Before the Second World War, ‘s-Hertogenbosch (Den Bosch), a city in the south of Holland had a population of 50,000 people, including 500 Jews. Among them were my grandparents, my mother and her eight siblings. They lived a rich Jewish life with an organized Jewish community and a shul.
Holland’s Jewish population of 140,000 was severely decimated in the Shoah. France lost 25 per cent of its Jews, Belgium and Norway each lost 40 per cent, but at least 75 per cent of Holland’s Jews were murdered by the Nazis, the third highest in Europe after Poland and Greece. Today, only about 35,000 Jews remain in all of Holland.
After Den Bosch’s liberation, only 200 Jews returned to the city. Today, the population of Den Bosch has ballooned to 150,000 but there are no Jews living in the city. The city, however, has not forgotten its pre-war Jewish population. On Oct. 24, the city of Den Bosch celebrated 75 years of liberation from the Nazis by honouring my grandfather, the musician and composer Simon Spiero, who had been the leader of the Jewish community.
My husband Larry and I, as well as my brother Simon (named after our grandfather) and his wife Janice attended the Den Bosch ceremony. It was an emotional experience for us and for many of my Dutch family who also attended.
Of our mother’s family, both of our grandparents and seven of nine siblings survived the war. This is quite incredible when you look at how few Dutch Jews survived. Sadly however, my grandfather, who was diabetic, and who had retinal hemorrhages while in hiding, was unable to get medical attention. Although he completely lost his vision after the war, he continued composing and running his music shop. My mother, who was the oldest of the children, spent the war in hiding with her youngest sibling. That sister, Sophie, still alive at age 94, spoke at the ceremony.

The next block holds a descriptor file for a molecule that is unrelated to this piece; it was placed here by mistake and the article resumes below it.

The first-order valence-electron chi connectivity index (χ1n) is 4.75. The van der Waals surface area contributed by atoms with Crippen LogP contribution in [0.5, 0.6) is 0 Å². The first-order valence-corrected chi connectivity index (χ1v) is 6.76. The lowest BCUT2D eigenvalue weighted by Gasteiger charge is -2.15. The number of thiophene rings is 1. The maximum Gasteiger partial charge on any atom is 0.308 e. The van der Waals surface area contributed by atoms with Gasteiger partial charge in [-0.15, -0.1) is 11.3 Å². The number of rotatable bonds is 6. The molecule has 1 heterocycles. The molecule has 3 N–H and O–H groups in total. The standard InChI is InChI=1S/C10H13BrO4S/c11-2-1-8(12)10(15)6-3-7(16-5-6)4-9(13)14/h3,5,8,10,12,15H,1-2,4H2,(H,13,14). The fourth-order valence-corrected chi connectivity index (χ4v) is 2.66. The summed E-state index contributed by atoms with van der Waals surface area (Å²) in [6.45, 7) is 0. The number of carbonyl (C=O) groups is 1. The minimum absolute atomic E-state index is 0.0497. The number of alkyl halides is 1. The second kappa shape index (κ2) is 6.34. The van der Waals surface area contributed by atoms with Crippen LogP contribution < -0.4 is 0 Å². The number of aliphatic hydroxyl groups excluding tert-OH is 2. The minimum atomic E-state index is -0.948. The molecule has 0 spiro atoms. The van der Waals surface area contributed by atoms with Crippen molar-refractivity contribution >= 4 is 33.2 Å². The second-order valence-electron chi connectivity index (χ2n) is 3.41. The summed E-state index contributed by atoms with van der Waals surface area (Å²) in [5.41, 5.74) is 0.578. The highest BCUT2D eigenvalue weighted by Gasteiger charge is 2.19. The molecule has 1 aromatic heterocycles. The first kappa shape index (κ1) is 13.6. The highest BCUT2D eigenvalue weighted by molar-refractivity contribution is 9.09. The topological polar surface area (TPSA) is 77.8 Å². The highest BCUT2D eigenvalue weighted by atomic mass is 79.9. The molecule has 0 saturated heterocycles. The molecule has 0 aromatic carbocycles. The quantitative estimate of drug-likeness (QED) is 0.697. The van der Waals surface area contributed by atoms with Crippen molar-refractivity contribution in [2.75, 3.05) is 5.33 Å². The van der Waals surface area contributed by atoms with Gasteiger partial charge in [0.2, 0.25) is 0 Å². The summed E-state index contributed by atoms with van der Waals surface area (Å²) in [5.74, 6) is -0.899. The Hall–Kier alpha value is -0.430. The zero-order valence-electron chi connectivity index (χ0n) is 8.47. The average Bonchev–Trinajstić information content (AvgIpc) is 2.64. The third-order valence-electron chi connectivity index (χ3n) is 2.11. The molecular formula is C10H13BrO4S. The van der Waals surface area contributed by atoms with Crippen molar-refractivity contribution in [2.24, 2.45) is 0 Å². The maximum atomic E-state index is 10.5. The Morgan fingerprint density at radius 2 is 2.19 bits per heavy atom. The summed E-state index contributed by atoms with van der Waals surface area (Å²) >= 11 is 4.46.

It was a joyous, meaningful, emotional and yet sad experience. The ceremony at the seventeenth-century City Hall was attended by about 100 people (20 of them family). As we entered the council chambers an orchestra in the balcony played pieces composed by my grandfather. Speakers at the ceremony told the history of Jews in Holland and recounted the essentials of the life of Simon Spiero, while projecting pictures of him and his family. My aunt Sophie (Tante Fiet) was interviewed about her experiences during hiding and of her recollections of the liberation. In between speakers, the orchestra played some of our grandfather’s joyful marches.
As it happens, the day before the ceremony was the anniversary of my parents’ wedding. They had been married in that very city hall on Oct. 23, 1945. My father, a Canadian soldier, and my mother, who worked for the Canadian army as a translator upon returning from hiding, were both in uniform. The mayor of Den Bosch took us to the wedding room where my parents had been married. It is a beautiful room with gold leather wallpaper. The room contained the same wall coverings and chairs as it had when my parents married. In 1945, there were no rabbis and the chuppa had to wait until they both came to Canada after the war.
Why was it sad? Of course, I missed my parents and felt their presence in that building and in the streets of Den Bosch. But what was saddest to me is the fact that there are no Jews remaining in Den Bosch, no shul (although it’s been preserved as an event space for concerts and lectures) and no Jewish life.
The joy was in being together with our family, in hearing my grandfather’s music and mostly in the fact that Den Bosch has not forgotten its Jewish history.
Caption: Jacki Levin's grandfather, Simon Spiero, in front of his music store.